This week, the D.C. Circuit added to the post-Escobar, materiality jurisprudence with its opinion in United States ex rel. McBride v. Halliburton Co., No. 15-7144 (Feb. 17, 2017). In its decision, the court affirmed the trial court’s granting of summary judgment in favor of KBR because the misrepresentation alleged by relator Julie McBride did not go to a material requirement of the contract.
McBride, a former KBR employee, had alleged that KBR overbilled the government by inflating data regarding the number of servicemembers who had used KBR-run recreational facilities in Iraq from July 2004 to March 2005. She also claimed that the company destroyed sign-in sheets to conceal the falsity of the headcount data. Though her legal theory was less than precise, McBride essentially argued that KBR used inflated headcounts to justify excessive staffing levels at its recreational facilities and that the personnel costs it charged the government were unreasonable as a result.
The problem with this theory, however, was that neither LOGCAP III nor the task order governing KBR’s work required headcount data to be maintained or produced to the government. Army witnesses further testified that KBR’s (voluntarily collected and submitted) headcount data had no bearing on costs billed to the government and there was no indication that the data affected the Government’s award fee decisions. Given the lack of any connection between headcounts and cost determinations, the D.C. Circuit found it “difficult to imagine how the maintenance of false headcounts would be relevant, much less material, to the government’s decision to pay KBR.” McBride submitted a declaration by an Administrative Contracting Officer in which he stated that he “might” have investigated had he known the headcount data was inflated and that such an investigation “might” have led him to disallow some of the charged costs. Citing Escobar, the court likened the statement to one that the government “might have had the ‘option to decline to pay,’” and held that McBride’s evidence did not meet the “rigorous and demanding” materiality standard required by Escobar.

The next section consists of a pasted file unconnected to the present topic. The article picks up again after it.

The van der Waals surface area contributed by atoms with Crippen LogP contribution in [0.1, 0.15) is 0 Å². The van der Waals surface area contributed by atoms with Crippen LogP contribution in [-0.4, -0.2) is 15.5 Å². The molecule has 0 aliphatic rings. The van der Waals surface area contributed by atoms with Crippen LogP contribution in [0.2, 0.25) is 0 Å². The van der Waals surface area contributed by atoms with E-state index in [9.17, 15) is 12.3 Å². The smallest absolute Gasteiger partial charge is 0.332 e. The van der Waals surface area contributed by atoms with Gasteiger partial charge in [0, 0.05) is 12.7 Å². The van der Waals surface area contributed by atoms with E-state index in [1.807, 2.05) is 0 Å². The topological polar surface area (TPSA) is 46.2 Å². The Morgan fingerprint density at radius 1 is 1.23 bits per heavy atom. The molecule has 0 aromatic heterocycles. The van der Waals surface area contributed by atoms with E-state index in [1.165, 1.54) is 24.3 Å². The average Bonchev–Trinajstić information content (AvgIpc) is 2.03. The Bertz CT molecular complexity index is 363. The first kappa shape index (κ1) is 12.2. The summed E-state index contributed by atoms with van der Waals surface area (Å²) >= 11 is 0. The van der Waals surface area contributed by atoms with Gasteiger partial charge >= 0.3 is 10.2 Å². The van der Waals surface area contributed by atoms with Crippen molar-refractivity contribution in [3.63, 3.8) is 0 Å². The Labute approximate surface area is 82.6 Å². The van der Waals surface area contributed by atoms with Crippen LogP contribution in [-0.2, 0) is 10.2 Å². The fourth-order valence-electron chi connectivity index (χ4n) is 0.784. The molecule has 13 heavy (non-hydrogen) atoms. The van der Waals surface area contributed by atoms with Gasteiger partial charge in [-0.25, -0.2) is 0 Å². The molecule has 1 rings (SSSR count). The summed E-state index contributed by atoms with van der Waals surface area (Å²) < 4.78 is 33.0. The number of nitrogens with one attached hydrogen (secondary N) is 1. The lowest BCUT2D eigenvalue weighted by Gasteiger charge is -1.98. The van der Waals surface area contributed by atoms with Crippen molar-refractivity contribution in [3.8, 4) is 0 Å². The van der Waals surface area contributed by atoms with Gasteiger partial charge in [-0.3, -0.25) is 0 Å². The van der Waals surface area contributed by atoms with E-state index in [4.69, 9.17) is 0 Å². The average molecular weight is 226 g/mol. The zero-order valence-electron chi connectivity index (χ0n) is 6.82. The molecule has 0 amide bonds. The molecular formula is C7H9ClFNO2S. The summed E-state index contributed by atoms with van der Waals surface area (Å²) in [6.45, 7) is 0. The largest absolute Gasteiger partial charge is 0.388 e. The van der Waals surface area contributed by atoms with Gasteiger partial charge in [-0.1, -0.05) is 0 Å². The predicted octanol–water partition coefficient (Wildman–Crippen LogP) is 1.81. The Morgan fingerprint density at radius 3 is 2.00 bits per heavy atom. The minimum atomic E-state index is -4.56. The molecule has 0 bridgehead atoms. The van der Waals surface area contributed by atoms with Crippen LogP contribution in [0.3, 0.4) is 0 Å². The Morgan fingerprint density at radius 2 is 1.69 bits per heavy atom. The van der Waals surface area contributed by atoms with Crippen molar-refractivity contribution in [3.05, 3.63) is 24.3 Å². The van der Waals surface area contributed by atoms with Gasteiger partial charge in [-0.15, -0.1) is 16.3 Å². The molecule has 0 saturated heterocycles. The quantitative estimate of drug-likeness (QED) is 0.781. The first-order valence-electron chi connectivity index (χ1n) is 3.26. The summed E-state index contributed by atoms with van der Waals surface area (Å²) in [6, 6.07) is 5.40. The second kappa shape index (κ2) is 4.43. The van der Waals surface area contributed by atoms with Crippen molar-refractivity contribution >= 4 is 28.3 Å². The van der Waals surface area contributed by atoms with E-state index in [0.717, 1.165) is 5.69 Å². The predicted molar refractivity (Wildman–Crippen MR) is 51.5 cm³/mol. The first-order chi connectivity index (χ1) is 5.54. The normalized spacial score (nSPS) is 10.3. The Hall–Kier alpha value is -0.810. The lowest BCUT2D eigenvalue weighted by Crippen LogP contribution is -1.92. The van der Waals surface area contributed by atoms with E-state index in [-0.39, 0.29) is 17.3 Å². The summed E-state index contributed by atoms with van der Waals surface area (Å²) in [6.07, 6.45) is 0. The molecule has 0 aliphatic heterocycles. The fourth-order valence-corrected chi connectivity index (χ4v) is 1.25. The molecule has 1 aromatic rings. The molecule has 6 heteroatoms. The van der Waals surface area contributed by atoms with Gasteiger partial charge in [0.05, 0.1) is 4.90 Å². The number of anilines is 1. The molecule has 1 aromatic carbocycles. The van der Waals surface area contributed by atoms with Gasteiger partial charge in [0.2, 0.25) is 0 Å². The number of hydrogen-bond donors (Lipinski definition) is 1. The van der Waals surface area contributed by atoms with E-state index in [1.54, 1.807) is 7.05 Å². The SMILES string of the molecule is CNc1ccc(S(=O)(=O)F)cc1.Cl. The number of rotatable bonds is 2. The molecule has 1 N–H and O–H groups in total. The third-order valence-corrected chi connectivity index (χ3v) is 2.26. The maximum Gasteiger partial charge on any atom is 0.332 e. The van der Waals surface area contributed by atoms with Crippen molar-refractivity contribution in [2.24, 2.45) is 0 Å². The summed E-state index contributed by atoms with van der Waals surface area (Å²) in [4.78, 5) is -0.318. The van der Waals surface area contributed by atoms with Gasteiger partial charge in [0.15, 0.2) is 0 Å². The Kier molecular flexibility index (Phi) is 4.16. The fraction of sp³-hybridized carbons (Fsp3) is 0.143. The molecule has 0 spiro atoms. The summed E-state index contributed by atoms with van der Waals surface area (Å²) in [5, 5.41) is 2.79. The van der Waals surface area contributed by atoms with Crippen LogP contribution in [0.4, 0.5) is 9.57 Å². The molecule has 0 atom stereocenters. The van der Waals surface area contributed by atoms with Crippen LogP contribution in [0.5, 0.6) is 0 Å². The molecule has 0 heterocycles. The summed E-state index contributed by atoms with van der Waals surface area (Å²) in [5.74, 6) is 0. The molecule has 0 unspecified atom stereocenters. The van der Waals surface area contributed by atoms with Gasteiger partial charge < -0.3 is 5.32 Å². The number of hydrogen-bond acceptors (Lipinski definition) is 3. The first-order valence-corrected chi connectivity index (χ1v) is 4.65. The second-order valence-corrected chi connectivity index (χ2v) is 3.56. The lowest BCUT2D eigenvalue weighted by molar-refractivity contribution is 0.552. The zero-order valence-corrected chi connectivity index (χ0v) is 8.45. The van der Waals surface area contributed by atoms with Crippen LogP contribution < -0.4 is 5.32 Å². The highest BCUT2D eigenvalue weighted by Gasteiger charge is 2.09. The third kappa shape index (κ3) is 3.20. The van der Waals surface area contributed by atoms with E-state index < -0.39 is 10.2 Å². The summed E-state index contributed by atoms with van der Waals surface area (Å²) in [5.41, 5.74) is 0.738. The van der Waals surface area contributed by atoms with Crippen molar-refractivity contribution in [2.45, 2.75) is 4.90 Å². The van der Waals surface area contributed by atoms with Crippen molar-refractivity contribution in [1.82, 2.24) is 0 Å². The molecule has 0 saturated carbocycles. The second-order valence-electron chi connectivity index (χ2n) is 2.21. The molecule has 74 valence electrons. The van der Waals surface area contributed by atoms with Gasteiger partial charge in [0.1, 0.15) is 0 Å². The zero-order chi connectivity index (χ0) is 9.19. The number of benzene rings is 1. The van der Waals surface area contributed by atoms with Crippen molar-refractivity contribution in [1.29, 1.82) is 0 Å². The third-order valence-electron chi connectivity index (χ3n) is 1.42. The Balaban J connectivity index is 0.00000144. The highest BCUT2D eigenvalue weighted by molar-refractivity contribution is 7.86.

As the trial court had granted summary judgment prior to the Supreme Court’s ruling in Escobar, this case is an example of the proper application of the materiality standard both pre- and post-Escobar.